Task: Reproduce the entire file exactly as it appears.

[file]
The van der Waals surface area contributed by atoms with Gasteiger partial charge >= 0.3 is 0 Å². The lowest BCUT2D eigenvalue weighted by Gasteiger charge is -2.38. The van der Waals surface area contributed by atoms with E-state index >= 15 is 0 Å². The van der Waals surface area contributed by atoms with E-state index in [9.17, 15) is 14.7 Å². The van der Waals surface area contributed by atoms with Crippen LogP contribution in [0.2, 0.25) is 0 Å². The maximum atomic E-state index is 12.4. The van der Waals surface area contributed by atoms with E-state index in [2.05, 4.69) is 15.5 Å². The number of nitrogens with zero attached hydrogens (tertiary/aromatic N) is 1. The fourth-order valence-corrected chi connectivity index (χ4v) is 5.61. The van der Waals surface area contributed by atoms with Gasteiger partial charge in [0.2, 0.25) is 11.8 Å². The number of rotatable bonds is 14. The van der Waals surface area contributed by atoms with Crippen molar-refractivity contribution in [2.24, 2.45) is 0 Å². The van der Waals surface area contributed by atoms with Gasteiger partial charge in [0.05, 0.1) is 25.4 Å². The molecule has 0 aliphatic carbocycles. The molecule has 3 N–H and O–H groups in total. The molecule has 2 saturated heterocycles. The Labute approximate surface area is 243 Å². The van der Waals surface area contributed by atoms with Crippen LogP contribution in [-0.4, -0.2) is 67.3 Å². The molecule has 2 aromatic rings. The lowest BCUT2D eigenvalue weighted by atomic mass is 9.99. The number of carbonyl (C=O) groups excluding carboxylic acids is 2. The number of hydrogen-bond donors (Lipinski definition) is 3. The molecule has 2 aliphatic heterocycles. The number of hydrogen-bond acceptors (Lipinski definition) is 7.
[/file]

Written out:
The van der Waals surface area contributed by atoms with Gasteiger partial charge >= 0.3 is 0 Å². The lowest BCUT2D eigenvalue weighted by Gasteiger charge is -2.38. The van der Waals surface area contributed by atoms with E-state index >= 15 is 0 Å². The van der Waals surface area contributed by atoms with E-state index in [9.17, 15) is 14.7 Å². The van der Waals surface area contributed by atoms with Crippen LogP contribution in [0.2, 0.25) is 0 Å². The maximum atomic E-state index is 12.4. The van der Waals surface area contributed by atoms with E-state index in [2.05, 4.69) is 15.5 Å². The number of nitrogens with zero attached hydrogens (tertiary/aromatic N) is 1. The fourth-order valence-corrected chi connectivity index (χ4v) is 5.61. The van der Waals surface area contributed by atoms with Gasteiger partial charge in [0.2, 0.25) is 11.8 Å². The number of rotatable bonds is 14. The van der Waals surface area contributed by atoms with Crippen molar-refractivity contribution in [2.24, 2.45) is 0 Å². The van der Waals surface area contributed by atoms with Gasteiger partial charge in [0.05, 0.1) is 25.4 Å². The molecule has 0 aliphatic carbocycles. The molecule has 3 N–H and O–H groups in total. The molecule has 2 saturated heterocycles. The Labute approximate surface area is 243 Å². The van der Waals surface area contributed by atoms with Crippen LogP contribution in [-0.4, -0.2) is 67.3 Å². The molecule has 2 aromatic rings. The lowest BCUT2D eigenvalue weighted by atomic mass is 9.99. The number of carbonyl (C=O) groups excluding carboxylic acids is 2. The number of hydrogen-bond donors (Lipinski definition) is 3. The molecule has 2 aliphatic heterocycles. The number of hydrogen-bond acceptors (Lipinski definition) is 7.